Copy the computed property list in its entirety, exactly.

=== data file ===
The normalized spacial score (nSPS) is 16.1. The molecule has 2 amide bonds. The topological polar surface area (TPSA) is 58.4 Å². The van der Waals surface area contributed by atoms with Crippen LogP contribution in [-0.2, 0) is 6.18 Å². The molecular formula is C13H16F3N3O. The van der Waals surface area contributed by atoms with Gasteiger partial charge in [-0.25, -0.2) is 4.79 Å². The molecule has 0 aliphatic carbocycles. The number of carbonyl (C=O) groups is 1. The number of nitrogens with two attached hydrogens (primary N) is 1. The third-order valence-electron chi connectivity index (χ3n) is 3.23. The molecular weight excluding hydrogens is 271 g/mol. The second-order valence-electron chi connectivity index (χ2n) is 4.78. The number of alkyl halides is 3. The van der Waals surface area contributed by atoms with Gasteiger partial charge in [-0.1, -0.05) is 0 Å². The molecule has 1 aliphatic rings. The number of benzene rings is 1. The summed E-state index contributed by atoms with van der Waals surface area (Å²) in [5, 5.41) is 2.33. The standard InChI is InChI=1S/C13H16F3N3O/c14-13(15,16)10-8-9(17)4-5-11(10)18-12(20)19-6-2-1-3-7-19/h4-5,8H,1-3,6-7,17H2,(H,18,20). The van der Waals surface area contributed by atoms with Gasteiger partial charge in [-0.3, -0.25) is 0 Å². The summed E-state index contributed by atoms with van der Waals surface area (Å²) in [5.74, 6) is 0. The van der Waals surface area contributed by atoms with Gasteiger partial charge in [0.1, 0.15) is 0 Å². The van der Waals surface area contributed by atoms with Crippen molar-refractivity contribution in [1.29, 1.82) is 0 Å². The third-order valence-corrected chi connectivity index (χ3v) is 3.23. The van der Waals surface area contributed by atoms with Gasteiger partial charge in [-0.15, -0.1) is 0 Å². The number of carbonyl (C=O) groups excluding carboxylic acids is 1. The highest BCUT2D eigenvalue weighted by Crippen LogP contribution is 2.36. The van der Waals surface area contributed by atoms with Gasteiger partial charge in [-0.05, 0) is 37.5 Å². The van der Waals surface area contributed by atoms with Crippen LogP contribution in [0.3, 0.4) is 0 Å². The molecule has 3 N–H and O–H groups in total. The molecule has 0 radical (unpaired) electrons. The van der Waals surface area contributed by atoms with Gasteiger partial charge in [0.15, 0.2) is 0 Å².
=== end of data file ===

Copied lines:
The normalized spacial score (nSPS) is 16.1. The molecule has 2 amide bonds. The topological polar surface area (TPSA) is 58.4 Å². The van der Waals surface area contributed by atoms with Crippen LogP contribution in [-0.2, 0) is 6.18 Å². The molecular formula is C13H16F3N3O. The van der Waals surface area contributed by atoms with Gasteiger partial charge in [-0.25, -0.2) is 4.79 Å². The molecule has 0 aliphatic carbocycles. The number of carbonyl (C=O) groups is 1. The number of nitrogens with two attached hydrogens (primary N) is 1. The third-order valence-electron chi connectivity index (χ3n) is 3.23. The molecular weight excluding hydrogens is 271 g/mol. The second-order valence-electron chi connectivity index (χ2n) is 4.78. The number of alkyl halides is 3. The van der Waals surface area contributed by atoms with Gasteiger partial charge in [-0.1, -0.05) is 0 Å². The molecule has 1 aliphatic rings. The number of benzene rings is 1. The summed E-state index contributed by atoms with van der Waals surface area (Å²) in [5, 5.41) is 2.33. The standard InChI is InChI=1S/C13H16F3N3O/c14-13(15,16)10-8-9(17)4-5-11(10)18-12(20)19-6-2-1-3-7-19/h4-5,8H,1-3,6-7,17H2,(H,18,20). The van der Waals surface area contributed by atoms with Gasteiger partial charge in [-0.3, -0.25) is 0 Å². The summed E-state index contributed by atoms with van der Waals surface area (Å²) in [5.74, 6) is 0. The van der Waals surface area contributed by atoms with Gasteiger partial charge in [0.1, 0.15) is 0 Å². The van der Waals surface area contributed by atoms with Crippen molar-refractivity contribution in [1.29, 1.82) is 0 Å². The third-order valence-corrected chi connectivity index (χ3v) is 3.23. The van der Waals surface area contributed by atoms with Gasteiger partial charge in [-0.15, -0.1) is 0 Å². The number of carbonyl (C=O) groups excluding carboxylic acids is 1. The highest BCUT2D eigenvalue weighted by Crippen LogP contribution is 2.36. The van der Waals surface area contributed by atoms with Gasteiger partial charge in [-0.05, 0) is 37.5 Å². The van der Waals surface area contributed by atoms with Crippen LogP contribution in [0.3, 0.4) is 0 Å². The molecule has 3 N–H and O–H groups in total. The molecule has 0 radical (unpaired) electrons. The van der Waals surface area contributed by atoms with Gasteiger partial charge in [0.15, 0.2) is 0 Å².